Apple juice and the wide open ocean
Underneath my mom and dad’s fish tank in their living room lives a picnic basket. Not just any picnic basket filled with plates and forks and napkins, but a picnic basket filled with every single crazy memory I had as a child. My dad claims it contains “thousands” of dollars of his hard earned money. There’s many pictures of our boat trips to Dry Tortugas, Bimini, the Barrys, and Cay Sal on my dad’s old 24-foot boat. Other moments didn’t make it to film. Sometimes the best memories aren’t captured on film, or cameras, or iPhones.
When I was young, we would fish EVERY weekend at the Humps. I dreaded the seasickness, the boredom. To beat the doldrums of summer, my dad would tell my brother and me that whoever spotted the first thing on the water — a board, a bird, a bale, a Cuban chug — would receive a dollar.
Chase and I would sit in the front of the boat passing time, pretending to shoot flying fish with our make-believe finger pistols — pew! pew! pew!— joking about riding bulls while hanging onto the bowline. Cowboys of the sea we were. Some flying fish would go down fast to our make-believe shots; some we would miss for minutes on end.
We were about to head in late in the afternoon when in the distance I saw something. I contemplated not saying anything. I wanted dry land, but I wanted mahi for dinner more. My keen 10-year-old eyes spotted a bird sitting on a pallet. Chase, 8, was jealous of my find as he sipped on a Motts apple juice box and ate the last bologna sandwich from the cooler.
My dad circled the pallet a few times with no hits. Skunked. Morale was low and gas was questionable as he started heading for home when it happened. Zing, the rod screamed from the back of the boat as my mom started reeling. Zing, another rod took off as my dad grabbed it. Chase and I kept the boat straight.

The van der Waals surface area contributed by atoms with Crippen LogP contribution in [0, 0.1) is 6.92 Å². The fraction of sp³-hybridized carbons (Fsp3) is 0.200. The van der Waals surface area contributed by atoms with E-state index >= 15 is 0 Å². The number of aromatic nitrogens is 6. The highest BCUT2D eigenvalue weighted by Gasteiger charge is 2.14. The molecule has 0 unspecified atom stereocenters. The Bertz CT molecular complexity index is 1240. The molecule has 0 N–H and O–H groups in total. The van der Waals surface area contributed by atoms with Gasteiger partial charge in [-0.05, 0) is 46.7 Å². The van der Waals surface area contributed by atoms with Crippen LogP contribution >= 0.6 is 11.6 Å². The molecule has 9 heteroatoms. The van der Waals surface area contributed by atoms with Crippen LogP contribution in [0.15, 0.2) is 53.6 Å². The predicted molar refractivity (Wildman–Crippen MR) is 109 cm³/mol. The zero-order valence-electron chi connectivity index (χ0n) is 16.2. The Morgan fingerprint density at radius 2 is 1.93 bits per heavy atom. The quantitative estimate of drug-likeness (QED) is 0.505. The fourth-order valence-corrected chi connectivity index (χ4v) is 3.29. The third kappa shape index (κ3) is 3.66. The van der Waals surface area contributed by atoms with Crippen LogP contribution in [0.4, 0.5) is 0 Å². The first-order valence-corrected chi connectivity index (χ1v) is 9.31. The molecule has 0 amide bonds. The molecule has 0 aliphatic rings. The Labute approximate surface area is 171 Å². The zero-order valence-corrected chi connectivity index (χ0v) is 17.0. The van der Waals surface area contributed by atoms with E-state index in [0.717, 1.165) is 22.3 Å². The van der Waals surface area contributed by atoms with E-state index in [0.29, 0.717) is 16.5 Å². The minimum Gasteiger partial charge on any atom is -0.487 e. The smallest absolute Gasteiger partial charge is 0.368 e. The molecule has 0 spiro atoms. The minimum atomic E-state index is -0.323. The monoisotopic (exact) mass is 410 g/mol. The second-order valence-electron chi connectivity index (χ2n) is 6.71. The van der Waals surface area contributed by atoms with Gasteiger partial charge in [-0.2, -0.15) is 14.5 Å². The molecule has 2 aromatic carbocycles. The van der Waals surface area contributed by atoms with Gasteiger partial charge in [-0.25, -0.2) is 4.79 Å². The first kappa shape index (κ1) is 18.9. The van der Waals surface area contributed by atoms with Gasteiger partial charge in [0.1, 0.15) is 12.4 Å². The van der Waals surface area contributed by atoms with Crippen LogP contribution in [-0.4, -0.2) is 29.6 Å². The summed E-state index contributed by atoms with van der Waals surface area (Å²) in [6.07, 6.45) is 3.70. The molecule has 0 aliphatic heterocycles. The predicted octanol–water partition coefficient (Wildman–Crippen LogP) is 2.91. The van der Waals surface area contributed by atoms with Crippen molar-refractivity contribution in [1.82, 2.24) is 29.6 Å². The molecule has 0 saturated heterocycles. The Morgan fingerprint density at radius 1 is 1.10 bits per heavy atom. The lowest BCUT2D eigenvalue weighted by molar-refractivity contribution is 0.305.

Forty-five adrenaline-filled minutes later a bull dolphin sat in our cooler. The cooler was unable to shut because its tail stuck out one end. Another smaller dolphin, a 35 pounder, lay proudly on top of him as we headed for home. Of course, my mom always lucked out with the bigger catch (ask her about her wahoo story…).
Coming off plane, with Bonefish Towers barely in sight, the boat ran out of gas. As we waited for TowBoat, the ice slowly melted in the propped open cooler.
We waited. And waited longer. There are only so many things you can “eye spy with my little eye” in the middle of the ocean, when my dad made the decision to fillet the mahi before there was no ice left.
On the back of the boat, on a makeshift cutting board, he sliced into the fish by the low glow of the moon and a flashlight. That’s when it happened.
As he went to move one fillet of the bull dolphin over, the whole rest of the fish slipped off the back of the boat into the darkest night water. Water deep enough our anchor wouldn’t reach if we tried; water filled with scraps of fish he just cut up.
Without hesitation, he threw his wallet out of his back pocket with a couple cuss words and dove over the back of the boat. My mom, screaming, held the flashlight over the side of the boat. A minute later, he came up with the half of the bull 45-pound mahi in his hand. Once he climbed in the boat, he thanked God for marrying a woman with enough sense to shine the light over the back of the boat as Chase and I sat in awe gazing at our crazy, amazing, always adventurous Dad.
Now I long for those days, the tiny fishing boat I used to hate, the seasickness, the days I thought staying at home watching TV would be more fun than shooting fish with finger guns on the wide open ocean, those Motts apple juice days. And, more so, I will remember the best dollar I ever made, no pictures needed.